From the dream of environmentally friendly energy to landscape destruction with high subventions

Now, I think SPIEGEL's transformation had deeper reasons than a simple change at the helm, and I think some of the opposition to wind has the same roots. The current generation at the helm is the youth of the late seventies, the half-generation right after the '68ers. Every generation is supposed to rebel; but a large part of this generation chose to rebel against the fading and failing ideals of the hippies and beatniks and soixante-huitards of the previous generation. And they're still at it. Of course, the constant urge to bring down ideals can only be nihilistic, and if I am allowed some psychologising, the lack of own grand achievement only adds to the destructive urge...

*Lunatic*, n.
One whose delusions are out of fashion.

by DoDo on Thu Sep 23rd, 2010 at 12:55:06 PM EST
Let's not forget that two of Der Spiegel's top technical writers resigned in protest over that article.

"Life shrinks or expands in proportion to one's courage." - Anas Nin
by Crazy Horse on Thu Sep 23rd, 2010 at 03:33:22 PM EST
[ Parent ]
Ha! Do you happen to have a source or names? I recall having read of at least one of these resignations, but tracking it down proved too difficult. (Or maybe you mentioned it earlier here on ET and that's where I read it?)

*Lunatic*, n.
One whose delusions are out of fashion.
by DoDo on Thu Sep 23rd, 2010 at 03:57:45 PM EST
[ Parent ]
I've never seen, in one place, the 10 myths about wind concisively deconstructed, and exposed as myths with no relation to the truth.

I don't know that there are 10, but in the meme world these types of top ten lists do get some traction. The explanations of why they are myths will have to be short and easy to understand, but with scientific citations and evidence. 200 words max.

Now, I don't track the wind industry, except what I read here, so my suggestions for which myths will be deconstructed in the top 10 list will be only averagely informed.

  1. Birds are killed and migration routes disturbed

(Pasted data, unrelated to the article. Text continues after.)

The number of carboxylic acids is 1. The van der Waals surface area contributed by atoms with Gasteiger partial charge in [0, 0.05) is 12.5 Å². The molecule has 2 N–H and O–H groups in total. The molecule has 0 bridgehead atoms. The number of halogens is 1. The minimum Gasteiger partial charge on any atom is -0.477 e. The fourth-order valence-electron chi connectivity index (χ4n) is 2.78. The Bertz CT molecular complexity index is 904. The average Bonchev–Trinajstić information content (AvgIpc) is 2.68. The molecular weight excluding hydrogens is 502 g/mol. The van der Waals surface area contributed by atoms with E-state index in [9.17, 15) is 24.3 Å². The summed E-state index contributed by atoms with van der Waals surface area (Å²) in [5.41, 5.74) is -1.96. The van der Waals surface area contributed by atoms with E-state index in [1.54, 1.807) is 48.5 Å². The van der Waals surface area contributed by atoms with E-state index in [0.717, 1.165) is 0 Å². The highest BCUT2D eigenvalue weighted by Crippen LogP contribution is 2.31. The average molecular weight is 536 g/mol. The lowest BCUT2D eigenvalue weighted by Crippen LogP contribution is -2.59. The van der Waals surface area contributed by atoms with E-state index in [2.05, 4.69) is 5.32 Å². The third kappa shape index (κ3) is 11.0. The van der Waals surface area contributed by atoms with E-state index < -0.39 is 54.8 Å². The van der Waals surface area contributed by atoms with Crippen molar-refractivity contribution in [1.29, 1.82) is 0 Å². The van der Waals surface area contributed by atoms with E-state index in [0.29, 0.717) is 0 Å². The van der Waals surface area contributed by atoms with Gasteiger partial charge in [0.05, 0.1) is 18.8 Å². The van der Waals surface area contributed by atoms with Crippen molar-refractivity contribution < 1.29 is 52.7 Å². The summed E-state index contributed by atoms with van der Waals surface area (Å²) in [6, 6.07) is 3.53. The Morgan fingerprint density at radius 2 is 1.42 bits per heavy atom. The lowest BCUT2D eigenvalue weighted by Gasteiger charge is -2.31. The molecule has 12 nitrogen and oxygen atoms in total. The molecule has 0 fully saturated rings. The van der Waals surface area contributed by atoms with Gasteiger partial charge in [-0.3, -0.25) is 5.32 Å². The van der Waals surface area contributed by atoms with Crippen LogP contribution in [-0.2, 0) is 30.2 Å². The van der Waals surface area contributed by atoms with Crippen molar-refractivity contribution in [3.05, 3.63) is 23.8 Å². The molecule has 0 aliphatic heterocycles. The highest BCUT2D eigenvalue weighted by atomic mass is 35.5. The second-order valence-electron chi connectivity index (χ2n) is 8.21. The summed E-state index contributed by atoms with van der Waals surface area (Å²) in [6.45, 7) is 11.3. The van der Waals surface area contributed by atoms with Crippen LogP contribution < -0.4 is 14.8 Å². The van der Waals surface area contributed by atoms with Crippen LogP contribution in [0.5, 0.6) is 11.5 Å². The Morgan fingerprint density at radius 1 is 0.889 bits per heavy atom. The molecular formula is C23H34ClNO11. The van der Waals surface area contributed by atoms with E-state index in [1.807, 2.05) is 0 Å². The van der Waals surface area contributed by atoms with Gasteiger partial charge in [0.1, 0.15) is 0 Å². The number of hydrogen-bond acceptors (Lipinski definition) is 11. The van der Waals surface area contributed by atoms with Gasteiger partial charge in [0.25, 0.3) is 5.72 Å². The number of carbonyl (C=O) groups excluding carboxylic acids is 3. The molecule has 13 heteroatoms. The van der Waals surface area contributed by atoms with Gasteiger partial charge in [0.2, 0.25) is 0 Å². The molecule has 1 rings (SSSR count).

2. They are noisy
  3. They are ugly and destroy the landscape
  4. Wind energy can't be stored
  5. Radar is dangerously affected
  6. The electricity they produce is too expensive
  7. The best wind is too far from the grid
  8. Inefficient
  9. Cause health problems locally
  10. Danger to shipping

Add your suggestions for myths to be debunked. Perhaps there might be something worth doing here? Or am I just out of the loop?

You can't be me, I'm taken
by Sven Triloqvist on Thu Sep 23rd, 2010 at 02:24:35 PM EST
11. Intermittence: the wind "stops" and what then?

linked to

  1. Every MW of wind capacity needs a corresponding MW of back-up because of (11)

  2. Wind gets government subsidies (= misallocation of resources, see marketista handbook).

  3. Wind is not Serious™ - it's just OK for fancy niche applications and can't scale up to industrial level.
by afew (afew(a in a circle)eurotrib_dot_com) on Thu Sep 23rd, 2010 at 02:51:30 PM EST
[ Parent ]
Try



*Lunatic*, n.
One whose delusions are out of fashion.
by DoDo on Thu Sep 23rd, 2010 at 04:09:56 PM EST
[ Parent ]
DoDo - these are excellent. The work is done.

What I really wanted (and got) was the talking points for my own 'debates'. And I assumed that if it was useful to me, it would be useful to others.

So the next question is: can we do anything to help disseminate this myth busting?

You can't be me, I'm taken

by Sven Triloqvist on Thu Sep 23rd, 2010 at 04:16:39 PM EST
[ Parent ]
I'm at the largest, most interesting and fun wind meeting, the Husum Wind Fair.

I had a glass of champagne with Vattenfall execs as we toasted the announcement this morning, and of course we were treated to fish'n chips for lunch. At the same time, possibly related to britain's inability to get it's shit together, Vattenfall has announced it is focusing on Sweden, Germany and Netherlands.

I have no time to comment on some of the major points brought out by the diary or comments.  But i can say i haven't seen the industry in general hit so hard in many years.  All the effort to build up secure component supply chains has been for naught, as framework contracts are allowed to lapse and turbines are sitting at shipping terminals and even airports with nowhere to go.

To a small degree, this is partly an effect of the major players and North Sea governments using focus on offshore wind to ignore the blatant need for further use of the far cheaper, almost risk-free onshore resource. The manufacturing chain is hurting like i haven't seen in a decade or more.

to a larger degree, this is now the effects of the energy and banking wars indicative of the end of the fossil era.

the comment is also an indictment of amurkan energy policy, which has now reached the level of criminally ridiculous. the US DOE is in the process of committing to an aggressive offshore policy, while the vast potential of US onshore has been given a further kick in the ass, as the companies who thought the ~US onshore market secure enough to invest in CAPEX are taking the financial hit deeply.